Bulk of my whitetails were taken in NYS, open fields.  Only three at less than 100 yds.  The long was 325. 

 

OTOH, the CT deer were between 25 and 60 yds.   

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1 hour ago, Tim Frazier said:

So it occurred to me the other day that I have never shot a deer over 100yards.  89 paces I believe.    I’ve never even had a shot over 100 yards except one or two when we were still a shotgun state.  Those deer were sky lined and shots I would not take any way.  

 

So so I got a range finder I’ve been messing with and I’m not gonna lie, 400 yards might as well be the next county over for me!!   Yet I know some reputable guys who have made those shots. 

 

I'm thinking there are some who have taken the majority of their deer OVER 100 yards out west and such.  I don’t know though.  How odd is my experience?  FWIW we’re talking about ~30 deer with 4 of those the last two years.  

 

Not odd, same experience here.  Many deer (Between one and five deer a year for the last 20 years) all under 100 yards, probably a third to half with the bow under 20 yards, the rest with a 12 gauge or muzzle-loader.  I've never even killed a deer with a rifle.  Most of the deer I shoot are in barely legal zones with houses or paved roads just over 100 yards in every direction.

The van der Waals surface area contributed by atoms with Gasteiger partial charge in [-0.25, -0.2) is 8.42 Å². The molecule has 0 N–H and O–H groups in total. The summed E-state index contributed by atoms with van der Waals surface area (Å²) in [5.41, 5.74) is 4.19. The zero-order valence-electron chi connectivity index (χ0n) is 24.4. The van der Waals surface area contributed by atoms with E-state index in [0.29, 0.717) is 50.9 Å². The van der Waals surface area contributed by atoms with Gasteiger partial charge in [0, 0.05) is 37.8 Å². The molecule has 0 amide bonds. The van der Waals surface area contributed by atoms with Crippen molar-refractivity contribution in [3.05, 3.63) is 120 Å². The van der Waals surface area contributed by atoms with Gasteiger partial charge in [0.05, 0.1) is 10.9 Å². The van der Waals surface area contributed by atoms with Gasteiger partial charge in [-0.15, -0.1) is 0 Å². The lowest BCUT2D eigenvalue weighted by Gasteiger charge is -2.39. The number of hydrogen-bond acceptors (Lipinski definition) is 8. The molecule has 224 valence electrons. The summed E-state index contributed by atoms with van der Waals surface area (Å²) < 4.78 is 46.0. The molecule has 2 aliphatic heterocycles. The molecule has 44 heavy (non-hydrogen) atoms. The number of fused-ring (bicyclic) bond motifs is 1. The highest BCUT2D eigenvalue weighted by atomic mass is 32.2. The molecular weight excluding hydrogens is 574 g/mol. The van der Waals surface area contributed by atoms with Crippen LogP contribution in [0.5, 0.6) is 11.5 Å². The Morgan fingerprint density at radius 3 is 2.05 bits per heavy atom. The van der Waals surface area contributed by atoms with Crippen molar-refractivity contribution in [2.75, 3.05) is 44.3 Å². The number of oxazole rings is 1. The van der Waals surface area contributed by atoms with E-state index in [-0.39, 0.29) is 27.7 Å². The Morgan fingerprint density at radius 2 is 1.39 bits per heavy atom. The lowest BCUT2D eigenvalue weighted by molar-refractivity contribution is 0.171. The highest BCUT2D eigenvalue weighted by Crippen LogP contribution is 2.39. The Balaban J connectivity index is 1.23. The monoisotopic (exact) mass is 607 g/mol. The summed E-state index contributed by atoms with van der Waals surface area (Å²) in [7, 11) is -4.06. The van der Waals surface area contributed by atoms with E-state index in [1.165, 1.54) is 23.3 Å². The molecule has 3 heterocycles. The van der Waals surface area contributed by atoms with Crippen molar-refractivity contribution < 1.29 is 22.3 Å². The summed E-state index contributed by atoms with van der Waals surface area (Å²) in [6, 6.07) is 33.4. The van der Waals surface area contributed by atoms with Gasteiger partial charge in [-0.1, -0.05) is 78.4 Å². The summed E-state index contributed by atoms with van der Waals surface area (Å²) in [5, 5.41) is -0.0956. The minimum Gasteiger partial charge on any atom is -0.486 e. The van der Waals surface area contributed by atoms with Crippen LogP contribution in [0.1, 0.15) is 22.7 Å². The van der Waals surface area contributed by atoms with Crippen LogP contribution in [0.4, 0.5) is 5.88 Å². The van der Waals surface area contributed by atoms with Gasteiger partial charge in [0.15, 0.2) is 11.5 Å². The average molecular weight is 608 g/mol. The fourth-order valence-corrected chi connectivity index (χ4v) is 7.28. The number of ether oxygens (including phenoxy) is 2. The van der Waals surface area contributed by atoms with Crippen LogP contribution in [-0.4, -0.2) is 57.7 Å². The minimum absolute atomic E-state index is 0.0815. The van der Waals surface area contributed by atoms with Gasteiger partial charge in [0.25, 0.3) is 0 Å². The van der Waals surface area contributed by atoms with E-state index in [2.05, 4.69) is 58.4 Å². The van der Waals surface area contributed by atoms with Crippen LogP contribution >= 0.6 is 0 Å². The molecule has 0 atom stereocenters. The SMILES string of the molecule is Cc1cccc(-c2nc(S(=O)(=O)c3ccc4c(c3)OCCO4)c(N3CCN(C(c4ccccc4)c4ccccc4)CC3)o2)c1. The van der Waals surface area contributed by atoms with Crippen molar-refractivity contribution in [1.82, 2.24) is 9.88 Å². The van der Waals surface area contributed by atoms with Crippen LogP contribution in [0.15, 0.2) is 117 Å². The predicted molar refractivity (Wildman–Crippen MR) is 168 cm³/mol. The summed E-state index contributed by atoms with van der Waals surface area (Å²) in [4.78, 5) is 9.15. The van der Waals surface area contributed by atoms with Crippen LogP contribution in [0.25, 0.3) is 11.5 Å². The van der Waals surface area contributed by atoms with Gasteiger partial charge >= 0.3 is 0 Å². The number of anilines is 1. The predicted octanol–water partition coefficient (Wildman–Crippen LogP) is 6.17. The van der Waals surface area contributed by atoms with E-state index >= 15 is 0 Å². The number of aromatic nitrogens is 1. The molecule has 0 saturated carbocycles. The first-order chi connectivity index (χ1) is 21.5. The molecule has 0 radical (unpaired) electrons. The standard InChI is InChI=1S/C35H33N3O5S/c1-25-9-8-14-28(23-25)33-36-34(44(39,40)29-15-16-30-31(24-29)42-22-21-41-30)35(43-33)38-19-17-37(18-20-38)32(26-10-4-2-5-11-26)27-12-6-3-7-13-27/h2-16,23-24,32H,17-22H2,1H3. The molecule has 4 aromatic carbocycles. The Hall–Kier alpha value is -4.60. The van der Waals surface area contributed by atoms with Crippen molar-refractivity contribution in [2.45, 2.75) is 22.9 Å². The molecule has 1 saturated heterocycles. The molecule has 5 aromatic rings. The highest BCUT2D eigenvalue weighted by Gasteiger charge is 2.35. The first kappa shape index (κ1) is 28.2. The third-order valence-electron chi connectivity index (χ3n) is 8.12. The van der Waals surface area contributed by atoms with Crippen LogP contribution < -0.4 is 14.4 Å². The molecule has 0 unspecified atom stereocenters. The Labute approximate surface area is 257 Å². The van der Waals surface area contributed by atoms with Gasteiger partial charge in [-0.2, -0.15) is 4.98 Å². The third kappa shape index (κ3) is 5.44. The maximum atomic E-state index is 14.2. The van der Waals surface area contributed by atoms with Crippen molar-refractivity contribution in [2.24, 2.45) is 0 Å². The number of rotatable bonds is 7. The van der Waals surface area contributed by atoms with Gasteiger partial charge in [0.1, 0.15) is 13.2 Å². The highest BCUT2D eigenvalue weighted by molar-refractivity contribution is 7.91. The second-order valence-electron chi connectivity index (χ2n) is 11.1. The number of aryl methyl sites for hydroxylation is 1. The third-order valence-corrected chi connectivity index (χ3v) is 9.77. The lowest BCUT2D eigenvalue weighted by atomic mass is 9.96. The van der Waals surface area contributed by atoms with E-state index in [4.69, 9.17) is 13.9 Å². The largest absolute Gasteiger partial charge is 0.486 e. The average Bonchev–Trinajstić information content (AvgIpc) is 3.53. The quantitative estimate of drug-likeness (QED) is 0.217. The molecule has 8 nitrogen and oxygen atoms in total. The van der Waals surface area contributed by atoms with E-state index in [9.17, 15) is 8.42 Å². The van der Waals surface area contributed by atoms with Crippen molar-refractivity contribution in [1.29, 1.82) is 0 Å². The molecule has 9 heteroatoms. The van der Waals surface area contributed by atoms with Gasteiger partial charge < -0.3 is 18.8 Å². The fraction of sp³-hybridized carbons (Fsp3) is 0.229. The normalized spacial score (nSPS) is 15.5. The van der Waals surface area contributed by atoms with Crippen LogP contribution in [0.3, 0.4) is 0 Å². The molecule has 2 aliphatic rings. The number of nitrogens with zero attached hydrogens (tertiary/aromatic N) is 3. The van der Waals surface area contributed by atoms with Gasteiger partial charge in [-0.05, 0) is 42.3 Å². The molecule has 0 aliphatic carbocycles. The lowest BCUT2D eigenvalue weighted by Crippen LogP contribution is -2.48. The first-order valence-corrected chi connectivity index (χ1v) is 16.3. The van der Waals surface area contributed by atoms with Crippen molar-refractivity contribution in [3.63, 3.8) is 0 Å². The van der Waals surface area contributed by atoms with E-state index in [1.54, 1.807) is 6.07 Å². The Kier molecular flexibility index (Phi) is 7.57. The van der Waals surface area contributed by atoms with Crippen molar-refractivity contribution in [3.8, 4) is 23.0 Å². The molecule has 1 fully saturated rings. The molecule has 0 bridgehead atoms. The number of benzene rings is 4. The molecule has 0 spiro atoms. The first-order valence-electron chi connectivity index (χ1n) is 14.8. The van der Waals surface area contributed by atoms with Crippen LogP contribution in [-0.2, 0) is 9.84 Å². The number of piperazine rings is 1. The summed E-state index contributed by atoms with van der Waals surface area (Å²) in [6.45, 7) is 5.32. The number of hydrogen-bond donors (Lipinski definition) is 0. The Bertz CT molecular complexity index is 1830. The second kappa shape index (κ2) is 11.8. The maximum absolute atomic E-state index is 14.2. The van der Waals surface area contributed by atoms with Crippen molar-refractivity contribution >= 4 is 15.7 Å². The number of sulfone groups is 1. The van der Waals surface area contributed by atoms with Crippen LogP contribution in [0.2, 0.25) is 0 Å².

I was playing musical scopes with my guns and was just at the range today sighting in my Remington 700 SPS Varmint in .308 with a Bushnell Elite 4200 6-24x40 on it.  I'd love the opportunity to shoot a deer at long range with it, but the only place I can think of where it would be feasible is on power lines in Maine and I just don't have the time to deer hunt up there.  I've only shot at targets over 100 yards a few times, 600 yards being the furthest.  I don't think I'd shoot at a deer over 300 yards.  With the .308, after 300 yards you really have to know what you're doing with wind drift and drop and have a rock solid rest (for me anyway).  People poo-poo long range shooting as if there's no challenge but I'd say its a fact that its much, much harder to kill a deer at 1,000 yards than it is at 10.  I've had deer under 10 a bunch of times.  I've even had a deer step over my legs as I sat against a tree.  I've spit my dip on a deer under my stand (rude, but I just wanted to be able to say I was that close).  But just because it might be easy to get a nice big dear standing calmly over a bait pile 1,000 yards away, I couldn't hold steady enough to make that shot, even if I had a spotter doing all the math for me and I had $4k glass.  Maybe if I was 10 years younger and without a coffee and Red Bull habit, but not these days.  Today I struggled (20+ rounds) to finally make a 1" three shot group at a 100 yards with a gun I know can go 1/2".

 

It takes skill to get close to a deer.  But it also takes skill to kill one from afar, just a different type of skill.